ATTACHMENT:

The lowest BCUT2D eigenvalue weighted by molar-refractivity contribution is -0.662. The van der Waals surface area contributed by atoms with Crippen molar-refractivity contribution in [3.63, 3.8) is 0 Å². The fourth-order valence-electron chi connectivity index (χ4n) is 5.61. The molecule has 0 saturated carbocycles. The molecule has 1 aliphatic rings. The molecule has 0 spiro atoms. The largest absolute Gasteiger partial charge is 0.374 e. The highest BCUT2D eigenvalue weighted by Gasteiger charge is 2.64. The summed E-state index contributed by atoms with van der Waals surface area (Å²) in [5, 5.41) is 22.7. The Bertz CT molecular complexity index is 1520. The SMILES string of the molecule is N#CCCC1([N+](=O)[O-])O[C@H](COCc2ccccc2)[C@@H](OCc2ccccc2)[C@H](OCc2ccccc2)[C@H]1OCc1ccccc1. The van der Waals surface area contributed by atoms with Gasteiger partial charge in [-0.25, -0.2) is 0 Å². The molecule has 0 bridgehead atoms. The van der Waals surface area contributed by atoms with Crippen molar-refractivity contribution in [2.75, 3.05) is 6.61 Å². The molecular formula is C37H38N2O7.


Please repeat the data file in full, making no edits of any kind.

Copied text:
The lowest BCUT2D eigenvalue weighted by molar-refractivity contribution is -0.662. The van der Waals surface area contributed by atoms with Crippen molar-refractivity contribution in [3.63, 3.8) is 0 Å². The fourth-order valence-electron chi connectivity index (χ4n) is 5.61. The molecule has 0 saturated carbocycles. The molecule has 1 aliphatic rings. The molecule has 0 spiro atoms. The largest absolute Gasteiger partial charge is 0.374 e. The highest BCUT2D eigenvalue weighted by Gasteiger charge is 2.64. The summed E-state index contributed by atoms with van der Waals surface area (Å²) in [5, 5.41) is 22.7. The Bertz CT molecular complexity index is 1520. The SMILES string of the molecule is N#CCCC1([N+](=O)[O-])O[C@H](COCc2ccccc2)[C@@H](OCc2ccccc2)[C@H](OCc2ccccc2)[C@H]1OCc1ccccc1. The van der Waals surface area contributed by atoms with Gasteiger partial charge in [-0.25, -0.2) is 0 Å². The molecule has 0 bridgehead atoms. The van der Waals surface area contributed by atoms with Crippen molar-refractivity contribution in [2.75, 3.05) is 6.61 Å². The molecular formula is C37H38N2O7.